On July 1, South Minneapolis streets were draped in blue and white to help celebrate the Somali Independence festival, marking 63 years since the country’s rebirth.
According to organizers, the festival is the largest celebration of Somalia’s independence outside of Somalia with an estimated 40,000 attendees, including dozens of vendors, live music, family-friendly activities, and more. The festival took place along a three-block stretch across West Lake Street.
This year, the event was organized by Ka Joog along with other groups, and sponsored by Amazon, Xcel Energy, the City of Minneapolis, Goodyear, and other organizations.
“It gives the kids a chance to learn about their background, their flag, their culture, their food,” said Hafsa Khalif, who along with his wife Musa Mlshala brought their young family to the festival. “It’s just amazing how we could all just come together,”
Abdi Ahmed and Maryan Omar traveled from Arizona to visit family for Eid, the Muslim holiday marking the end of Hajj, but extended their trip to attend the festival. Despite there being a sizeable Somali community back home in Arizona, the couple wanted to bring their kids to a large gathering where they could see themselves represented publicly and with passion.
“It’s nice to show the kids that we’re all one and that we’re a big community,” said Omar. She shared that the event gave her a chance to show her children that there’s a depth to their culture that can be experienced through the language, people, and food.
“It’s a change of pace for me. It’s nice to see all these Somali people in one place and even getting the street blocked off—all of this is crazy to me, but we’re enjoying it,” Ahmed said.
Several organizations had booths at the festival, along with many state and local government agencies that had Somali employees who served as representatives.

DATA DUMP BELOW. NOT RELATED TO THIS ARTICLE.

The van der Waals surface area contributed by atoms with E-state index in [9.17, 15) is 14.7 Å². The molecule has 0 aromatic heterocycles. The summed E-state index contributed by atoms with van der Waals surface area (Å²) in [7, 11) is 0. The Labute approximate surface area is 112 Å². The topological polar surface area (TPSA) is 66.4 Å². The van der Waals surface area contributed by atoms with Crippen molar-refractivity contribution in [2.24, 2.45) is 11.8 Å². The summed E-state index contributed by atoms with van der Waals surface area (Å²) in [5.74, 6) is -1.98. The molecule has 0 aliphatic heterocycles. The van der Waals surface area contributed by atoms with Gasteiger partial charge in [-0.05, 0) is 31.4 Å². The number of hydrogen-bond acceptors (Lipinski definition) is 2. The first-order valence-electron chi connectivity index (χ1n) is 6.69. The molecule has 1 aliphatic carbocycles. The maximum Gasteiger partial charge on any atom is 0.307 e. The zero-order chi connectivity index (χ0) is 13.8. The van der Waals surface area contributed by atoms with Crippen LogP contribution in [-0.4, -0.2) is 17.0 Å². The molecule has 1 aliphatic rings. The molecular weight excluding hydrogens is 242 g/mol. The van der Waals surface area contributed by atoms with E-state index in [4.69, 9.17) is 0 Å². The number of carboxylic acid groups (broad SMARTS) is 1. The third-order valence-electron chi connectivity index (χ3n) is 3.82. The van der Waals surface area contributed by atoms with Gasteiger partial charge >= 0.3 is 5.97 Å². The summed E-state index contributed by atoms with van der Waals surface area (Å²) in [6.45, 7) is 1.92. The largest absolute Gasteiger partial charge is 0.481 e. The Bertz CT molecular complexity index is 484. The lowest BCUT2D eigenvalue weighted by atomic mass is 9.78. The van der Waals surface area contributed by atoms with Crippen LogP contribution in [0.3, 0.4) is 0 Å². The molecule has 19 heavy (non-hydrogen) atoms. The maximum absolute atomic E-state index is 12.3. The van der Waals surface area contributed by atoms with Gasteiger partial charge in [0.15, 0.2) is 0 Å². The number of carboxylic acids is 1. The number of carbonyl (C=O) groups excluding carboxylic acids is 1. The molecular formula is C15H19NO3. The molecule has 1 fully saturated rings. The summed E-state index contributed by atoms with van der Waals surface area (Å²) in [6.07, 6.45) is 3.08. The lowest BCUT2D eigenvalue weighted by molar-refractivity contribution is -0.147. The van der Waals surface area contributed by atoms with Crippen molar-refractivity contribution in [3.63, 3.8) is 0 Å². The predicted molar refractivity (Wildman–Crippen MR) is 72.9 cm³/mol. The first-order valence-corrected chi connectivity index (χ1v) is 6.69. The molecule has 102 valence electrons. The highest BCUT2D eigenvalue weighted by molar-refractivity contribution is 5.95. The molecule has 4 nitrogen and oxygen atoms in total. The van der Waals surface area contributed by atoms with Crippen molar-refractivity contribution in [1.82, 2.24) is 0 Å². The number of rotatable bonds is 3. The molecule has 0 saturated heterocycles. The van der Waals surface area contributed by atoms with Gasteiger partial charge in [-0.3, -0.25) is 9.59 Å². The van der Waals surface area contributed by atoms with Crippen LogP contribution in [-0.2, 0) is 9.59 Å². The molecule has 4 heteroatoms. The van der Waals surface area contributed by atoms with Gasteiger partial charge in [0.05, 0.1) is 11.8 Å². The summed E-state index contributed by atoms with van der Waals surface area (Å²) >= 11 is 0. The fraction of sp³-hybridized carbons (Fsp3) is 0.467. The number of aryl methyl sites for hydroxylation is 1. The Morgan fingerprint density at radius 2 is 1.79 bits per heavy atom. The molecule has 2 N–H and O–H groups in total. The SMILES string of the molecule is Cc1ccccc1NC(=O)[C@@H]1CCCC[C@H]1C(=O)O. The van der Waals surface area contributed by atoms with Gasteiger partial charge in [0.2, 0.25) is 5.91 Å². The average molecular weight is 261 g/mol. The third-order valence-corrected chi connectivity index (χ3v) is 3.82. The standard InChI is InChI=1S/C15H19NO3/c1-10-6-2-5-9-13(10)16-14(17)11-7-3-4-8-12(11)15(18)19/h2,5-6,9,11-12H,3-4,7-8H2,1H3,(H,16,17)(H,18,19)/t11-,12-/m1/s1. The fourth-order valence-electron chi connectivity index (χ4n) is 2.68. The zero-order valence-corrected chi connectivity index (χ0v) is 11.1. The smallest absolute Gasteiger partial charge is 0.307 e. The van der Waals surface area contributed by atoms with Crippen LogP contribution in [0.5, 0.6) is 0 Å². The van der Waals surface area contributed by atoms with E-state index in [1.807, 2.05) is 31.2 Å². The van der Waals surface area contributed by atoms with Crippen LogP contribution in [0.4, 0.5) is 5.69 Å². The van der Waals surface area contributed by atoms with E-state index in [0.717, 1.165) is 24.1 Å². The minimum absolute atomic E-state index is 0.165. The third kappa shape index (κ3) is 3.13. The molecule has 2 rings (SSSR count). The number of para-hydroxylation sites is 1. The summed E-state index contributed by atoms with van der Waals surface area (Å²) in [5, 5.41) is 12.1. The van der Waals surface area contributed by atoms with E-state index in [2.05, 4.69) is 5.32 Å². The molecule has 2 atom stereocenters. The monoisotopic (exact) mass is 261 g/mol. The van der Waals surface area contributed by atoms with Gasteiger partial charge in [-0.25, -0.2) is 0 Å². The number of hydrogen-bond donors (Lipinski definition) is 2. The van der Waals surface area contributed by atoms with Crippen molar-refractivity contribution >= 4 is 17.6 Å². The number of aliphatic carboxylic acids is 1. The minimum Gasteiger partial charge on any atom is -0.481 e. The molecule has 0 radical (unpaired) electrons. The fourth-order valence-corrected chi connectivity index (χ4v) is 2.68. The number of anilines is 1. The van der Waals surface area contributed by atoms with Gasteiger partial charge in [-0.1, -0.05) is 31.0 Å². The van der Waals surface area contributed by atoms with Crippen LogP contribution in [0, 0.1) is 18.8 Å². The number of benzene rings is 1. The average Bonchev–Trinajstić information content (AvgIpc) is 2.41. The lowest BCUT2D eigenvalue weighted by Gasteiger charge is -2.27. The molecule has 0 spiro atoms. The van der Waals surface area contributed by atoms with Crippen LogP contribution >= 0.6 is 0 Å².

Asad Ahmed, a deputy sheriff with the Hennepin County Sheriff’s Office, pointed to the many Somali state and local employees as an example of how far the community had come since arriving to Minnesota in the early 1990s. Many of these organizations, including Ahmed’s, attended the festival in hopes of recruiting more people to the workforce.
“This is integration,” he said. “Even though this is Somali Independence Day, the people here are Somali American. Every agency in the state is here so if you want to be part of it if you want to get to know them and get information, everything you need is right here.”
Amani Radman, CEO and founder of the East African Business Association (EABA), attended the festival to connect with entrepreneurs and invite them to become a part of her association. Radman said that Minnesota has been a great state that has fostered the right environment for entrepreneurship to thrive within the community.
“I think Minnesota is open and is very open to giving other cultures the opportunity and recognize that where I think other states are still not ready to embrace other cultures,” she said.
“Looking within the community, there is a collective effort when it comes to sharing information,” said Misky Abshir, a technologist and founder of Noma Capital who sat at the EABA booth. “There is a force when it comes to Somali community with sharing resources, sharing information. When they say representation matters, it really matters here. Because we see other Somalians taking risks—it’s like, if that brother or that sister could do it, so can I.”